No one has denied this openly, except Chigumba who replied to The NewsHawks questions, through Zec deputy chair Rodney Kiwa, saying: “Your questions were forwarded to the Hon. Zec chairperson who in turn requested me, as Zec spokesperson, to appraise you with the commission’s position: ‘The commission does not breathe life to fiction’.”

President Mnangagwa has not said anything, and no investigations have been ordered by Parliament.

More officials have been involved. For instance, to pull the deal off, the businessmen needed Zec officials to cooperate, and this meant that Zec chairperson Chigumba had to be roped in and she got involved, as part of the negotiators.

The Office of the President and Cabinet was also involved through Chief Secretary Martin Rushwaya, who was the point man, and other bureaucratic functionaries.

At Zec, the contact person was chief elections officer Utloile Silaigwana, although Chigumba handled the negotiations.

For the deal to pass security checks, it had to be cleared by the CIO whose director- general is Moyo.

Political analyst Rashweat Mukundu says the silence by the implicated people shows arrogance by government officials, reminiscent of the Gold Mafia documentary.

“It is the same template as gold mafia, only that the Chivayo story has implications on Zec and security services integrity. Essentially these are now entities facilitating corruption. Not commenting or speaking about this does not make the situation better but shows the arrogance and how corruption has ravaged Zim under the Zanu PF leadership,” Mukundu told The NewsHawks.

The investigation by Qatari news channel Al Jazeera showed how different gold smuggling syndicates looting gold and salting away proceeds to offshore accounts have been linked to Mnangagwa; including his envoy and ambassador-at-large Uebert Angel, a self-styled prophet who is a key interlocutor throughout the documentary, Rikki Doolan, Ewan Macmillan, Kamlesh Pattni and Alistair Mathias, all smuggling kingpins.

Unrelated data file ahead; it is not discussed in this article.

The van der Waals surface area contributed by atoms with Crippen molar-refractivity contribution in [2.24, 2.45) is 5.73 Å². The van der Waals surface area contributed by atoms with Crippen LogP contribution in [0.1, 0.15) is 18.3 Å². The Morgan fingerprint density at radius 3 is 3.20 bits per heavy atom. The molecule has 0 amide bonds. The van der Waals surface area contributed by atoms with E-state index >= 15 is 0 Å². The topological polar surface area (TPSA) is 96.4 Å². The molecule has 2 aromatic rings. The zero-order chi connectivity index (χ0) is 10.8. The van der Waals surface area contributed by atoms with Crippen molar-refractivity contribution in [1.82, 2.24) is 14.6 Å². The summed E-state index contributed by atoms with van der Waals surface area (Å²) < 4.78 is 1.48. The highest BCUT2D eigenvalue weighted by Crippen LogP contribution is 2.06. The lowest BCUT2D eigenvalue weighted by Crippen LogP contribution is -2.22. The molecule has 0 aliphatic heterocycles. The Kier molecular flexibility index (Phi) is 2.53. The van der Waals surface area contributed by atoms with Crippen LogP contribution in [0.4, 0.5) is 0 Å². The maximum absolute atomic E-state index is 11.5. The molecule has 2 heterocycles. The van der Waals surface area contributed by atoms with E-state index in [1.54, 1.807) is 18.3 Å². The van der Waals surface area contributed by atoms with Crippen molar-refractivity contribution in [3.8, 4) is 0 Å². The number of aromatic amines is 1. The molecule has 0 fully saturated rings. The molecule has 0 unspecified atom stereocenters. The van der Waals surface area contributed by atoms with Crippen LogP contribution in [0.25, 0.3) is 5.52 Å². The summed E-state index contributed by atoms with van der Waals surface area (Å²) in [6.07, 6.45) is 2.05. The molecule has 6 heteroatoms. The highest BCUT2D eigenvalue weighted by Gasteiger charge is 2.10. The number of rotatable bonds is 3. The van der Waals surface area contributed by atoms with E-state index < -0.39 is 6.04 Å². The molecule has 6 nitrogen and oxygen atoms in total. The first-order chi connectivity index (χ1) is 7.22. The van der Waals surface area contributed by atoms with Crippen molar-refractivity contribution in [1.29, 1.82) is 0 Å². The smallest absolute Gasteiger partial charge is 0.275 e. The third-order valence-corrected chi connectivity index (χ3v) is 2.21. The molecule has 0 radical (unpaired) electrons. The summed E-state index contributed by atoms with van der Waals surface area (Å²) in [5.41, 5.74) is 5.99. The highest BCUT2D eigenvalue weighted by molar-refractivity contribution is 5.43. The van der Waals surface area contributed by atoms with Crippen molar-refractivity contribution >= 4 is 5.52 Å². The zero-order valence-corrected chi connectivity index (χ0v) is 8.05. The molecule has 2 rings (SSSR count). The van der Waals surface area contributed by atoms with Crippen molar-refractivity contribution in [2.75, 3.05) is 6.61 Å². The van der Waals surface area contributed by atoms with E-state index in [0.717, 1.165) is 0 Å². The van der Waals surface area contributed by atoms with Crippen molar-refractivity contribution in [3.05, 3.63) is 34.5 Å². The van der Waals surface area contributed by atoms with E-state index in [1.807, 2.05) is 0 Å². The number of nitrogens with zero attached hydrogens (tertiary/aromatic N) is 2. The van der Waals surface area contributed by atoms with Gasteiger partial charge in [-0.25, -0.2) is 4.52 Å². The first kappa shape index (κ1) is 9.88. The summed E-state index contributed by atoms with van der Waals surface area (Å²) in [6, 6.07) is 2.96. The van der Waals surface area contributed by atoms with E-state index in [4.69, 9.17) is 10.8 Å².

Pattni, who almost bankrupted Kenya in the 1990s through a gold scandal which cost the Treasury US$600 million, reveals he makes payments to Mnangagwa as “appreciation” every two weeks through his young brother to enable him to smoothly carry out his gold and money laundering operations in Zimbabwe.

Mnangagwa’s wife Auxillia, the First Lady, and his gold baron Sakupwanya were also implicated, with Auxillia discussing gold smuggling in the video.

While other implicated people have been trying to clear their names, Mnangagwa has remained tight-lipped, raising concern on his willingness to stamp out graft.

Political analyst Rashweat Mukundu told The NewsHawks that Mnangagwa’s silence did not proffer a solution to the suspense created by the ground-breaking findings over action on smugglers.

“I think the President has spoken very loud and clear by his silence. It clearly indicates the levels of impunity and disregard for decency in this country, that when high-level corruption is talked about, the head of state is quiet,” he said.

“So, for me, that is a finger that is being pointed to the people of Zimbabwe, the middle finger that there is nothing you can do. And it is the saddest part of this whole process that there is no leadership, because leadership should have come out to clearly say that there is something wrong and we need to address.”